I walked into the slums of Swoyambhu with some clothes and kitchen utensils. The other slum dwellers accepted me like their family member. I felt loved again, like the love that I only remember getting from my mother. I was free from all the beatings and violence that I had to face every day. Here, all I had to worry about was to take some precautions during monsoon as the little river that runs through our slum could sweep away our belongings. I gave birth to my second child in the slum. This time my room was filled with many helping and caring hands. I became part of the slum and an active member in the slum dwellers movement.

I started taking part in all the demonstrations and rallies organized. I was part of the Young Communist League (YCL) and was pretty active. I got politically educated and learnt about woman rights. If only I knew what rights meant a couple of years ago. Perhaps my life would have been better. I worked hard for my kids and for the movement of all the poor people I lived with. Meanwhile, I started learning how to box. A few other female comrades from the slum were also taking boxing classes because it was a must-have skill during the clashes with the police during riots.

I started boxing for my health and for self defense.

After spending six years in the slums, surprisingly, one of my comrades proposed marriage. Despite the fact that I was a mother of two and living in a filthy river bank, Suren Chhetri, also a member of the YCL fell in love with me. We got married and left the slum and shifted to my husband’s flat. Since he was also struggling financially we could barely feed and educate my kids. So we decided to send the kids to my brother in Barpak who would take care of them and send them to school there. It would be a lot cheaper than trying to raise them in Kathmandu. All I had to do was send money for them at the end of every month.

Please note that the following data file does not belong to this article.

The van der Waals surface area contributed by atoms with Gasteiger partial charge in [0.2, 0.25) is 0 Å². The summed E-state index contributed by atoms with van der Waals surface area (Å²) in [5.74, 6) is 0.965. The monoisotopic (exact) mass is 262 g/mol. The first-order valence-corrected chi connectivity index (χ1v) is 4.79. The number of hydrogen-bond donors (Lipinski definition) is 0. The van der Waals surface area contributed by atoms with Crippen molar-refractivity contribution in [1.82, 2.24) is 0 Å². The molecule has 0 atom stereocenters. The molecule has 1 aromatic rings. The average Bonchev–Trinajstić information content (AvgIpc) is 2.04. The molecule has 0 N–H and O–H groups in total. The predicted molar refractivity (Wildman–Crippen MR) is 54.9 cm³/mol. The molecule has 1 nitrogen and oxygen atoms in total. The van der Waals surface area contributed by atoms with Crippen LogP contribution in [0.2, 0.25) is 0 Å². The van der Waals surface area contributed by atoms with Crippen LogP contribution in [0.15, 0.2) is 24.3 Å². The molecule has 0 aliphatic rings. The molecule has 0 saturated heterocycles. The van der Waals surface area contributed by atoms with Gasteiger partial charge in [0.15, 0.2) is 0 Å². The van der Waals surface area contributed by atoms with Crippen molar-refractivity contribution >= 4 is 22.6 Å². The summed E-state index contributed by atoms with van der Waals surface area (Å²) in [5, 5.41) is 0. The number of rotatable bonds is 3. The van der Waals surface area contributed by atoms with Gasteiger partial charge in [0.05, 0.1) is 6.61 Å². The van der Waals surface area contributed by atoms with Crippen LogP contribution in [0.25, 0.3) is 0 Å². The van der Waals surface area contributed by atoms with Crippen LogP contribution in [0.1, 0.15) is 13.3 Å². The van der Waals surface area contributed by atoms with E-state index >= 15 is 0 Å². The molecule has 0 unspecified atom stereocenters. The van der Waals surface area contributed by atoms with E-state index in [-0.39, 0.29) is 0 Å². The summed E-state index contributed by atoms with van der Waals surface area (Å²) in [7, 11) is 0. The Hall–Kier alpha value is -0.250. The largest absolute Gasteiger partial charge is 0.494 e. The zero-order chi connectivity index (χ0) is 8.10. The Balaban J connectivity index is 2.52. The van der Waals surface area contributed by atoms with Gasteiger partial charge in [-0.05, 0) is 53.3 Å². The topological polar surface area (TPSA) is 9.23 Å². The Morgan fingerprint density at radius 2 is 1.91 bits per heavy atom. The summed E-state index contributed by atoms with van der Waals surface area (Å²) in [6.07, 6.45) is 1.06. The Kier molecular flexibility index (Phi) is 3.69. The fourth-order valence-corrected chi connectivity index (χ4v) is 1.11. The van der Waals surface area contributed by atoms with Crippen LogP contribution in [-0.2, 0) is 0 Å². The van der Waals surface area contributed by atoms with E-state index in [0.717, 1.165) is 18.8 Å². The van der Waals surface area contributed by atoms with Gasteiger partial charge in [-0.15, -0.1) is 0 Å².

I am boxing and earning some money by working in small factories which pays around 5000 rupees ($50) per month. This is what unskilled labor can get for working 10 hours a day. When I need some extra money I work over-time. That pays me 50 rupees (50 cents) for working 2 hours. My husband earns a bit better than me. He is a carpenter. He has to look after his parents and help me take care of my kids. I feel fortunate to have Suren as my life partner who is far more understanding and caring.  He treats me with respect and has never treated me like I was treated before.

My husband and my mother-in-law are hesitant to support my passion towards boxing. They are worried because they see the bruises and cuts on my face after a competition or boxing sparing days. It is also because they’ve never seen me winning a gold medal yet. But for me boxing has become a medium to revitalize myself. It was never a medal oriented game.

Now I feel like I should compete and try to win gold someday. I know it would raise my proffesionalism and also get me some fame which I can use for creating a better future.

I remember every loss in the boxing ring. More importantly, I haven’t forgotten any losses in my life. And I believe I have nothing more left to lose except to start winning both in the boxing ring and in my life.
story & photos contributor: Bikkil Sthapit